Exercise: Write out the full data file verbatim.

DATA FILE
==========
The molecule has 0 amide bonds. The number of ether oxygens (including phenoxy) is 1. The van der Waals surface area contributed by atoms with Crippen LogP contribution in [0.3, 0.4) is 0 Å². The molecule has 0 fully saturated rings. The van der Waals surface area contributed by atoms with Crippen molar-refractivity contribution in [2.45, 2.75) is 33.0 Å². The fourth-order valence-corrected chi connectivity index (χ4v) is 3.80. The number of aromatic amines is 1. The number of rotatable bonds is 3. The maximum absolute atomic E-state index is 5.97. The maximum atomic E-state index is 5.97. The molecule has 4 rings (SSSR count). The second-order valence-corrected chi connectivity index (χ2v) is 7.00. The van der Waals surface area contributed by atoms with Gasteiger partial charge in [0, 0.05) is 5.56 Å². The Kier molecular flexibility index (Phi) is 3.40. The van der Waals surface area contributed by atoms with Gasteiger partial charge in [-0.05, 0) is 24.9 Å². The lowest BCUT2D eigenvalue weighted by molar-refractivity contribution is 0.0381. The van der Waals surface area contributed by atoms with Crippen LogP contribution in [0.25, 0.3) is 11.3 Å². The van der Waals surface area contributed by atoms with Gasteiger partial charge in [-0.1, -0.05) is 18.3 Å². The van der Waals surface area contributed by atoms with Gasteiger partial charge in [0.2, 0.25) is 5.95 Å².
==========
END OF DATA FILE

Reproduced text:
The molecule has 0 amide bonds. The number of ether oxygens (including phenoxy) is 1. The van der Waals surface area contributed by atoms with Crippen LogP contribution in [0.3, 0.4) is 0 Å². The molecule has 0 fully saturated rings. The van der Waals surface area contributed by atoms with Crippen molar-refractivity contribution in [2.45, 2.75) is 33.0 Å². The fourth-order valence-corrected chi connectivity index (χ4v) is 3.80. The number of aromatic amines is 1. The number of rotatable bonds is 3. The maximum absolute atomic E-state index is 5.97. The maximum atomic E-state index is 5.97. The molecule has 4 rings (SSSR count). The second-order valence-corrected chi connectivity index (χ2v) is 7.00. The van der Waals surface area contributed by atoms with Gasteiger partial charge in [0, 0.05) is 5.56 Å². The Kier molecular flexibility index (Phi) is 3.40. The van der Waals surface area contributed by atoms with Gasteiger partial charge in [-0.05, 0) is 24.9 Å². The lowest BCUT2D eigenvalue weighted by molar-refractivity contribution is 0.0381. The van der Waals surface area contributed by atoms with Crippen LogP contribution in [0.25, 0.3) is 11.3 Å². The van der Waals surface area contributed by atoms with Gasteiger partial charge in [-0.1, -0.05) is 18.3 Å². The van der Waals surface area contributed by atoms with Gasteiger partial charge in [0.2, 0.25) is 5.95 Å².